By repeatedly playing this one chord with a rhythmic groove, you'll hit upon a little tip that'll lead you along the path to 'jazziness'. If your left hand sits like a clamp on the strings it'll probably sound B.A.D. Scoop up to it by starting the whole shape a semitone or one fret down and sliding up. All you're really doing is adding a bit of life to the basic chord. DANCE! Furthermore, by releasing and reapplying the pressure of your left hand fingers, you can dictate the length of sound. It's a very subtle movement, more of a tightening and relaxing of the finger muscles. Co-ordination of the right hand is important when considering this or any chord.

The shape in question here is played with almost all downstrokes.

Remember that the direction of strum can alter the sound of a chord in as much that the notes will fall, albeit almost instantaneously, in a different order, thereby offering a subtle change in timbre.

In the next part I will expand up the scale, incorporating and giving practical examples of different intervals and their uses applying an easy to remember system evolved from three basic shapes – a unique format that only Jenkins could come up with and one that is exclusive to One Two Testing. Pity you'll be too busy practising to purchase a copy.


Within the pre-determined system of "notes", God gave us different modes or scales with which to form our music. Us Euro's settled mainly on the MAJOR or MINOR scale. For a quick resume of the make up of a major scale, play the eight white notes from C to C' on a keyboard (CDEFGABC). The intervals run tone, tone, tone, semitone, tone, tone, tone, semitone. Each major scale has this arrangement of notes.

The minor scale is in two forms. The HARMONIC minor has semitones between the 2-3, 5-6 and 7-8 notes; and the MELODIC minor has semitones between the 2-3, and 7-8 notes ascending, and the 6-5 and 3-2 descending.

These three scales are known as the diatonic scales.

Scales are arbitrary, and the number in use throughout the world is incalculable. It's interesting to note that for all its supposed hipness and forward thinking, the music that most of us listen to uses a system that was most popular between A.D. 1600 and 1900! Only in the field of 'serious' music have advances been made in the widening of musical vocabulary.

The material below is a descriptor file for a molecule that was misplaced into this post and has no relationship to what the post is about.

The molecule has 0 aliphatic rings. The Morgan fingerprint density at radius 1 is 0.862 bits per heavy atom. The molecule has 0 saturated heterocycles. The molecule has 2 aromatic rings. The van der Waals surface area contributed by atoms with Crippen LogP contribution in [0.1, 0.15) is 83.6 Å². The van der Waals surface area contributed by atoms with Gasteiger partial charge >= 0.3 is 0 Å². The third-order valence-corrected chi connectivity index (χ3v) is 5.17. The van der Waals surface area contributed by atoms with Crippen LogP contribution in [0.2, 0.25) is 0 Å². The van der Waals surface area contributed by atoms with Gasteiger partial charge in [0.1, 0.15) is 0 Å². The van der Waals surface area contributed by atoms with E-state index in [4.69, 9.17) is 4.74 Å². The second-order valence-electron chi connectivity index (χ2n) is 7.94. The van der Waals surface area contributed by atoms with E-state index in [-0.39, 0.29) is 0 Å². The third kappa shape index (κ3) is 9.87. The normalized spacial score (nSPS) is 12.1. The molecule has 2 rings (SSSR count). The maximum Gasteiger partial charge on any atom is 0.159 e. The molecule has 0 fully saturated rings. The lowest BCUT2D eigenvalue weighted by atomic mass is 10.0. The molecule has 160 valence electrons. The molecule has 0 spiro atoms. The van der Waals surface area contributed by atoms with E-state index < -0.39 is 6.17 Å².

A basic major chord consists of a three note triad using the 1st, 3rd and 5th notes of the major scale. In the key of C that is C, E and G. These are the 'strongest' notes of the scale – the tonic (C, numbered I), the mediant (E, 3), and the dominant (G, 5).

A basic minor chord is the same but for that all important third note, which is flattened a semitone, so that C minor reads C, Eb, G.

Notice that whatever the key, whether major or minor, each note has a number, the tonic being I. Example of key of C: C is I, D-2, E-3, F-4, G-5, A-6, B-7, C'-8, D'-9. It is from these numbers that chord names derive i.e. C6 means a chord consisting of the tonic C, the major third E, and optional fifth G, and the sixth, A.

Sharps and flats, or the keyboard black notes, can be added by simply placing the relevant sign after the note name i.e. C sharp 6 means you are working from the scale of C sharp (C sharp, D sharp, E sharp, F sharp, G sharp, A sharp, B sharp, C sharp) so the first, third, fifth and sixth (or C sharp, E sharp, G sharp, and A sharp) will be your chord; or by placing the relevant sign before the interval i.e. C flat 5 which will be made up of a C, an E and a G flat. Likewise the terms augmented (to raise by a semitone) and diminished (to lower by a semitone) may be respectively written as C + 5 (C, E, G sharp) or C aug 5, and C°5 or C dim 5 (C, E, Gb).

Throw in the limitation of physical capabilities concerning guitar technique and you come across constant inverting and juggling with intervals for the sake of easy fingering. Not only do you sometimes miss out the fifth (the 3rd is usually present to denote a major or minor sound) but more often than not, you may find a 7th, or whatever, not one but two octaves away from the tonic. That is left to the discretion of the composer or interpreter.

Series - "Beyond E Major"

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All parts in this series:

Part 1 (Viewing) | Part 2 | Part 3 | Part 4 | Part 5 | Part 6 | Part 7 | Part 8 | Part 9

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Publisher: One Two Testing - IPC Magazines Ltd, Northern & Shell Ltd.

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One Two Testing - Apr 1984


Tuition / Technique

Music Theory


Beyond E Major

Part 1 (Viewing) | Part 2 | Part 3 | Part 4 | Part 5 | Part 6 | Part 7 | Part 8 | Part 9

Feature by Billy Jenkins

Previous article in this issue:

> Heroes

Next article in this issue:

> When Is A Computer?